SUMMARY OF THE INVENTION

An object of this invention is to provide an object-oriented description of video contents in terms of both low-level and semantic level time varying characteristics of an object.

Another object is to provide a procedure to develop the object-oriented description of video content.

The present invention is directed to overcoming one or more of the problems set forth above. Briefly summarized, according to one aspect of the present invention, an object-oriented method for describing the content of a video sequence comprises the steps of (a) establishing an object-based segment for an object of interest; (b) describing the object-based segment by describing one or more semantic motions of the object within its segments; and (c) describing the object-based segment by describing one or more semantic interactions of the object with one or more other objects within its object-based segment. The semantic motions of the object may be further described in terms of the properties of elementary coherent motions within the semantic motion. Additionally, the semantic interactions of the object may be further described in terms of the properties of the elementary spatio-temporal relationships among the interacting objects.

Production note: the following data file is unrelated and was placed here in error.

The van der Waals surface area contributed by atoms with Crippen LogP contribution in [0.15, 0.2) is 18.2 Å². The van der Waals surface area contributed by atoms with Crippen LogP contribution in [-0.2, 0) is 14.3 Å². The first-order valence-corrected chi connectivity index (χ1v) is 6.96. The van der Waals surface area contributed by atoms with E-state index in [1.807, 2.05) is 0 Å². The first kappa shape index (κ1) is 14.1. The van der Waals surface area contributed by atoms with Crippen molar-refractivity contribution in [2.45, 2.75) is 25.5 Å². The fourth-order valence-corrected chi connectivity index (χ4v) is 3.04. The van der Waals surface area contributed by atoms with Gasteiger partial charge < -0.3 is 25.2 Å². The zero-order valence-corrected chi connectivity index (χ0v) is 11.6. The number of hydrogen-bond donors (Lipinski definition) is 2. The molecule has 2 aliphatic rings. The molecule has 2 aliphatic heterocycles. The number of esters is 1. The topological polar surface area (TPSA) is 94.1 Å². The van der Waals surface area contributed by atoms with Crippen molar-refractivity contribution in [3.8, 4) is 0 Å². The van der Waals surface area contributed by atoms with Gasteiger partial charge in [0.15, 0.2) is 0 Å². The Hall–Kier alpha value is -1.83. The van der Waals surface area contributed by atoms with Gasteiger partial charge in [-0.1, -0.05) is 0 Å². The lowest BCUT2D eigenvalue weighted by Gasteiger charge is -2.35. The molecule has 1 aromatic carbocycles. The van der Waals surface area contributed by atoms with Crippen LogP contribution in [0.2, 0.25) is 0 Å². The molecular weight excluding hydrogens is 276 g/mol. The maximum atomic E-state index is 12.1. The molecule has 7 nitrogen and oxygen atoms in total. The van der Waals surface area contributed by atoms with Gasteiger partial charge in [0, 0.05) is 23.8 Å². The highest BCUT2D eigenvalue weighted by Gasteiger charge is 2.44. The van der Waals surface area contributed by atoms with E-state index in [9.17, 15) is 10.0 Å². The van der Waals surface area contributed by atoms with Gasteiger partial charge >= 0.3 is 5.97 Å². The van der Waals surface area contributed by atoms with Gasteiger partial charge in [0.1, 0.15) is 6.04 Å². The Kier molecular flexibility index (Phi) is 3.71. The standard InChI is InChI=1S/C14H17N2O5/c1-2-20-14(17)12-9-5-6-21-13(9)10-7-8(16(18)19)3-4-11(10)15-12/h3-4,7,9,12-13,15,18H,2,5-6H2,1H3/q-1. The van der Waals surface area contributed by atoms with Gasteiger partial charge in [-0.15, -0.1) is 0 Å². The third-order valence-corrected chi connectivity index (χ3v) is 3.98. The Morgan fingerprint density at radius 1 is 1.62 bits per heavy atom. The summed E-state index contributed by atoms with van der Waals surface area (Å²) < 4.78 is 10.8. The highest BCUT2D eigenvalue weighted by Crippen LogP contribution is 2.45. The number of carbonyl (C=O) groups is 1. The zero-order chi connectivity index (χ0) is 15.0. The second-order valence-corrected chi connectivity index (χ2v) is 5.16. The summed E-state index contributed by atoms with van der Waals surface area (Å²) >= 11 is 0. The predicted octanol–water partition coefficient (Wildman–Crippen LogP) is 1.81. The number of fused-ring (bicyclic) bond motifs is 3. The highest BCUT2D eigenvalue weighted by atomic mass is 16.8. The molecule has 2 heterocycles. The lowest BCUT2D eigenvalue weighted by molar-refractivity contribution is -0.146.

These and other aspects, objects, features and advantages of the present invention will be more clearly understood and appreciated from a review of the following detailed description of the preferred embodiments and appended claims, and by reference to the accompanying drawings.

BRIEF DESCRIPTION OF THE DRAWINGS

FIG. 1 is an object-oriented hierarchical description of a video sequence in accordance with the invention.

FIG. 2 is an illustration-of a method for extracting a description of a video sequence in accordance with the description shown in FIG. 1.

FIG. 3 is an illustration of a method for detecting and extracting elementary motion units as described in FIG. 1.

FIG. 4 is a diagram of the alignment of object centroids for computation of the motion dissimilarity measure, which is useful in the extraction of elementary motion units.

FIG. 5 is a diagram of a computer system for implementing the present invention.

DETAILED DESCRIPTION OF THE INVENTION

Because hierarchical representations of video sequences are well known, the present description will be directed in particular to elements forming part of, or cooperating more directly with, with the present invention. Elements not specifically shown or described herein may be selected from those known in the art. In the following description, a preferred embodiment of the present invention would ordinarily be implemented as a software program. Those skilled in the art will readily recognize that the equivalent of such software may also be constructed in hardware. Given the description as set forth in the following specification, all software implementation as a computer program is conventional and within the ordinary skill in such arts.